I have been a rather lucky boy when you look at my haul of games over Christmas and my birthday. Most of them are for my Xbox or Wii meaning they have to fight it out amongst themselves for time with the television. Zelda, however, is my solitary new DS game and so sits firmly and smugly in its slot knowing that it will be the only one getting my attention.
After only a couple of hours in, it’s safe to say that I love it. I’ve always preferred the top-down versions of Zelda over their 3D counterparts and this is no exception. For me, it’s the way the puzzles are handled and the charming sprites that the series have always used but what adds yet more to its stock here is the series of DS specific abilities that have been added.
The obvious ones in there, such as touching the screen where you want Link to go and using quick strokes of the stylus to get him to slash his sword, plus now you also have the ability to write notes on your map and, for instance, trace the desired path of your boomerang.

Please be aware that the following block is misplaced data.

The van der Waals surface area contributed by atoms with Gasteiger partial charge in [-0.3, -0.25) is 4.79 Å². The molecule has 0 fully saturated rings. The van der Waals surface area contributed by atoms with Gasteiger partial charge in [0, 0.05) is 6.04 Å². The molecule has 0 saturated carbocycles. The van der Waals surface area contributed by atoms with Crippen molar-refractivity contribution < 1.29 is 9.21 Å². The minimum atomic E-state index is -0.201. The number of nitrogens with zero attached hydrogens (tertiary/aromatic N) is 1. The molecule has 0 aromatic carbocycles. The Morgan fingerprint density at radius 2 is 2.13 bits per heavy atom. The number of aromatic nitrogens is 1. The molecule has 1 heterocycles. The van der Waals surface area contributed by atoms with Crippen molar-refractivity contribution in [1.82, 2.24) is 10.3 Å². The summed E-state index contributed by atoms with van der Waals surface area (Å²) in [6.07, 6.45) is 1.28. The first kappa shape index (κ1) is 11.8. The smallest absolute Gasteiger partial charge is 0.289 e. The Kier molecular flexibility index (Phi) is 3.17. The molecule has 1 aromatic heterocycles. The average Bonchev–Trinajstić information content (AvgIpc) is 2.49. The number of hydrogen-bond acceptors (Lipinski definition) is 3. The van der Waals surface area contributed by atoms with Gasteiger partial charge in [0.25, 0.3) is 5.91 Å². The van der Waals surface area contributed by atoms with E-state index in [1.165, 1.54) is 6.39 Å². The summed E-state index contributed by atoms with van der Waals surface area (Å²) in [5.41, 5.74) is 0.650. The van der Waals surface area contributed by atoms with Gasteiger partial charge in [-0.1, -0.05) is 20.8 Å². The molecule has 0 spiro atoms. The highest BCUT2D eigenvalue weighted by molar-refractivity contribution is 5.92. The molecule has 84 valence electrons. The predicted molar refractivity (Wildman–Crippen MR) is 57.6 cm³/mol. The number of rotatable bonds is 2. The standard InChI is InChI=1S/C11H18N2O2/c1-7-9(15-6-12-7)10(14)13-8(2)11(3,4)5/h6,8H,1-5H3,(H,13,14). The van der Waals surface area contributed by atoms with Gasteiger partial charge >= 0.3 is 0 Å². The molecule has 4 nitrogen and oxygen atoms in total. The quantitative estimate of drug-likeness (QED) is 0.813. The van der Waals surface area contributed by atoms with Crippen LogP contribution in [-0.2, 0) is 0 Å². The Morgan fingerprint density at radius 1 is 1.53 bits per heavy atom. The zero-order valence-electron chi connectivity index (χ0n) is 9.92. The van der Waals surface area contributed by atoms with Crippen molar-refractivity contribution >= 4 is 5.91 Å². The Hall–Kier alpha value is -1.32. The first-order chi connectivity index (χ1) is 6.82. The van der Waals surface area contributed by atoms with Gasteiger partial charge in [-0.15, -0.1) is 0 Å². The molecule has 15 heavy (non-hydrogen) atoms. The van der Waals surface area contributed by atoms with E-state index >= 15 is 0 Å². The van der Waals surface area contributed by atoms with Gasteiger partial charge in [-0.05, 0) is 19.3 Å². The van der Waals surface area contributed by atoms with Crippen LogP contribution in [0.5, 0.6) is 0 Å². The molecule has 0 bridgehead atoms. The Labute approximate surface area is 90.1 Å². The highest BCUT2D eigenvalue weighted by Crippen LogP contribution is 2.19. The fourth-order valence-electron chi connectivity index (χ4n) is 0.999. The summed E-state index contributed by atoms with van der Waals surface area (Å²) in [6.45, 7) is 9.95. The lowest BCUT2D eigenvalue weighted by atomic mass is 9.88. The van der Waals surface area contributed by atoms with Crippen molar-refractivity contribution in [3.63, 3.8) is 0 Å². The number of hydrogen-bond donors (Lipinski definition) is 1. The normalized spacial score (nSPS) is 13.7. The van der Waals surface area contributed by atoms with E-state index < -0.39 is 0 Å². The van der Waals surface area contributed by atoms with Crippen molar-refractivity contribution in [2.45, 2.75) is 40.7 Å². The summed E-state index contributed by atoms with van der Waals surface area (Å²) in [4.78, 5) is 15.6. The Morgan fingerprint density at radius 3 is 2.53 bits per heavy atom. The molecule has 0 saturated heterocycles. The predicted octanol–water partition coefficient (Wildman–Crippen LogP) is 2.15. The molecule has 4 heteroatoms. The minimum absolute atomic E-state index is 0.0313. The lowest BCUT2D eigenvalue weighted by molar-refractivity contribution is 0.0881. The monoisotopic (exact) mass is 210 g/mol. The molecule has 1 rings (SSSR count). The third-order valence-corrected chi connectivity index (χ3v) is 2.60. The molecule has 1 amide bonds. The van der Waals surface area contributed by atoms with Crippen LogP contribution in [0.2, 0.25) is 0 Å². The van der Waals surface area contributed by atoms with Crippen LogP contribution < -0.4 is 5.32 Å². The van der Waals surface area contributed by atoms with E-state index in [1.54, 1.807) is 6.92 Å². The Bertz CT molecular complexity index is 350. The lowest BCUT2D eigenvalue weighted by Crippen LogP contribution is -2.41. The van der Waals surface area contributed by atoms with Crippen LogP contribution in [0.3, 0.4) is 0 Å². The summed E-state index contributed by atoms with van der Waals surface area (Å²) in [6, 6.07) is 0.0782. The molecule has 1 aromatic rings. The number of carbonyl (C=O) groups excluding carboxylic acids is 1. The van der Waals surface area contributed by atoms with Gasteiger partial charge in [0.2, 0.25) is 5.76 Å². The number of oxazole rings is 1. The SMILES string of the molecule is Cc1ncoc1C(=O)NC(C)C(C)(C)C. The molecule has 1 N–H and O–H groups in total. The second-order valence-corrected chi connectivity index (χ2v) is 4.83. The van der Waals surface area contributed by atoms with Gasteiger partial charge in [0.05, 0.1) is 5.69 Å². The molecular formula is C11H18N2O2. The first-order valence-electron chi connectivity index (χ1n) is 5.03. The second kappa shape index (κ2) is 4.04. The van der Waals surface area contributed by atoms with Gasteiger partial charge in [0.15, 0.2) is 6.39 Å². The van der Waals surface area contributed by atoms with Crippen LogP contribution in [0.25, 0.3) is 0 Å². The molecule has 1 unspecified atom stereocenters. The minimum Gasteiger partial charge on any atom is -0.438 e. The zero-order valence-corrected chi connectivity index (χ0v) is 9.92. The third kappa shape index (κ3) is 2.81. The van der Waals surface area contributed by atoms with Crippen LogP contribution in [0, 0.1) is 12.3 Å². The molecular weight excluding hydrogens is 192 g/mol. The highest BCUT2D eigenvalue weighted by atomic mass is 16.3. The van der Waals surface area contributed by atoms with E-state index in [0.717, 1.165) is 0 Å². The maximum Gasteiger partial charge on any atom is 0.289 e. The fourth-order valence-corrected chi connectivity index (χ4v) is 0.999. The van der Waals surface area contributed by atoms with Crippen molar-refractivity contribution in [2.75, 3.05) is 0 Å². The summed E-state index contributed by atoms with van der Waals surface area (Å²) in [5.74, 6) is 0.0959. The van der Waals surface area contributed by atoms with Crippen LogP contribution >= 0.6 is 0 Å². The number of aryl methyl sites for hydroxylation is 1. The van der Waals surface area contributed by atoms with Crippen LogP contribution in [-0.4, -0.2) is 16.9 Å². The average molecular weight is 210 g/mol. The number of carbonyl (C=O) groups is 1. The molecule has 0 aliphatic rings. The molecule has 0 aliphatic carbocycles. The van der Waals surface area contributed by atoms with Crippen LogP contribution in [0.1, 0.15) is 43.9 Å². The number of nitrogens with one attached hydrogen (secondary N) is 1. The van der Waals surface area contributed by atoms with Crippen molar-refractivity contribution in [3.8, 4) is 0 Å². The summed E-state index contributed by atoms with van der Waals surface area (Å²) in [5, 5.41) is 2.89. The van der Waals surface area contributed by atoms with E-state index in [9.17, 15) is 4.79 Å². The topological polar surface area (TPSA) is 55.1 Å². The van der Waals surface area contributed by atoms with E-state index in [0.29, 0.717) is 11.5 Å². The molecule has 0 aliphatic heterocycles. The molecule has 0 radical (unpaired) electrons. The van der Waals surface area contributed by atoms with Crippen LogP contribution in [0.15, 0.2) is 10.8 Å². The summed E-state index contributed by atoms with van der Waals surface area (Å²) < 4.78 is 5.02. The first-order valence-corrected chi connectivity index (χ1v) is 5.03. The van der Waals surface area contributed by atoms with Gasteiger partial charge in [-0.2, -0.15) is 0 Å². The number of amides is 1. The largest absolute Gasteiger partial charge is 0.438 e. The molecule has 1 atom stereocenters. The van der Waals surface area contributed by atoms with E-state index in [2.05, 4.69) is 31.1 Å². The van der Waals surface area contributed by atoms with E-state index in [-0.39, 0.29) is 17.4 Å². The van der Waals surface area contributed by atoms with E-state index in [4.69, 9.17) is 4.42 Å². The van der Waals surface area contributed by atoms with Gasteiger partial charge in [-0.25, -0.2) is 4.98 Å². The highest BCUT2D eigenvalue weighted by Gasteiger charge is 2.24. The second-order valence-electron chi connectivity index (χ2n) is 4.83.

To some, these may initially sound like gimmicks used to shoe horn the series on Nintendo’s portable platform. What they actually do is open up new puzzle possibilities and a new way of playing a franchise that has basically been repeating the same formula now for many a year, which is never a bad thing.
A lot of the puzzles are observation based, encouraging you to jot down the clues on your map for when you need to hit switches in a certain order or repeat a certain pattern on a door. These are always woven into the traditional Zelda dungeons topped off with a boss that is more than likely to be weak against the weapon you just discovered hidden around his lair.
Personally, I never once felt about raving about Twilight Princess. I felt I had been there and done that so many times that I didn’t care and put the game down when other shiny things came along. With Phatom Hourglass, however, it has reawakened my love of the Zelda series.